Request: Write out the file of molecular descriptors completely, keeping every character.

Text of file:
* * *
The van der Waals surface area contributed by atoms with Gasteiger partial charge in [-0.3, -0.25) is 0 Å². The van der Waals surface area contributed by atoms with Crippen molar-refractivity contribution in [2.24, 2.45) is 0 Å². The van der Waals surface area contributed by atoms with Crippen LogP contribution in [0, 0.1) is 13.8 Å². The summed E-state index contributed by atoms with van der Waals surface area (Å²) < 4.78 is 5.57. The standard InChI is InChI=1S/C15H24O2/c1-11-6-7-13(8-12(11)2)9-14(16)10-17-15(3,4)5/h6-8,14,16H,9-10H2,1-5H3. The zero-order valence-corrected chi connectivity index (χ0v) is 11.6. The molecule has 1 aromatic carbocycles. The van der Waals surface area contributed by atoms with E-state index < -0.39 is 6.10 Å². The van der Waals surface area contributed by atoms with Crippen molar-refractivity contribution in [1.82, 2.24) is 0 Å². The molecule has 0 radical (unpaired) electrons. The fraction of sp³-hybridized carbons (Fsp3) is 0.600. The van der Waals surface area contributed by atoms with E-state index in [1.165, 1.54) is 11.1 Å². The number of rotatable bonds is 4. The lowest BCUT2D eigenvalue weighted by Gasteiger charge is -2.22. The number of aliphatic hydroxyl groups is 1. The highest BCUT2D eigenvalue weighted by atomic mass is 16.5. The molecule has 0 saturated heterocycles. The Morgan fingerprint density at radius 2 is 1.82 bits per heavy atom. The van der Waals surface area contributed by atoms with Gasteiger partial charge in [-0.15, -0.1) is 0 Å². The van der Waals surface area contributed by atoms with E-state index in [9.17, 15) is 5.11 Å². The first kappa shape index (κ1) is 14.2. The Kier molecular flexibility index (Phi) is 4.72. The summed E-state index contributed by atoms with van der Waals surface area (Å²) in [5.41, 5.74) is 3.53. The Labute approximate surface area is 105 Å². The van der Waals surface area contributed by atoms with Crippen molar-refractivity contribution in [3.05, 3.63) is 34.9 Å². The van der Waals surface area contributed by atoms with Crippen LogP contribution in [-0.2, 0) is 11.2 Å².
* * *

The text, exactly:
The van der Waals surface area contributed by atoms with Gasteiger partial charge in [-0.3, -0.25) is 0 Å². The van der Waals surface area contributed by atoms with Crippen molar-refractivity contribution in [2.24, 2.45) is 0 Å². The van der Waals surface area contributed by atoms with Crippen LogP contribution in [0, 0.1) is 13.8 Å². The summed E-state index contributed by atoms with van der Waals surface area (Å²) < 4.78 is 5.57. The standard InChI is InChI=1S/C15H24O2/c1-11-6-7-13(8-12(11)2)9-14(16)10-17-15(3,4)5/h6-8,14,16H,9-10H2,1-5H3. The zero-order valence-corrected chi connectivity index (χ0v) is 11.6. The molecule has 1 aromatic carbocycles. The van der Waals surface area contributed by atoms with E-state index < -0.39 is 6.10 Å². The van der Waals surface area contributed by atoms with Crippen molar-refractivity contribution in [1.82, 2.24) is 0 Å². The molecule has 0 radical (unpaired) electrons. The fraction of sp³-hybridized carbons (Fsp3) is 0.600. The van der Waals surface area contributed by atoms with E-state index in [1.165, 1.54) is 11.1 Å². The number of rotatable bonds is 4. The lowest BCUT2D eigenvalue weighted by Gasteiger charge is -2.22. The number of aliphatic hydroxyl groups is 1. The highest BCUT2D eigenvalue weighted by atomic mass is 16.5. The molecule has 0 saturated heterocycles. The Morgan fingerprint density at radius 2 is 1.82 bits per heavy atom. The van der Waals surface area contributed by atoms with Gasteiger partial charge in [-0.15, -0.1) is 0 Å². The van der Waals surface area contributed by atoms with E-state index in [9.17, 15) is 5.11 Å². The first kappa shape index (κ1) is 14.2. The Kier molecular flexibility index (Phi) is 4.72. The summed E-state index contributed by atoms with van der Waals surface area (Å²) in [5.41, 5.74) is 3.53. The Labute approximate surface area is 105 Å². The van der Waals surface area contributed by atoms with Crippen molar-refractivity contribution in [3.05, 3.63) is 34.9 Å². The van der Waals surface area contributed by atoms with Crippen LogP contribution in [-0.2, 0) is 11.2 Å².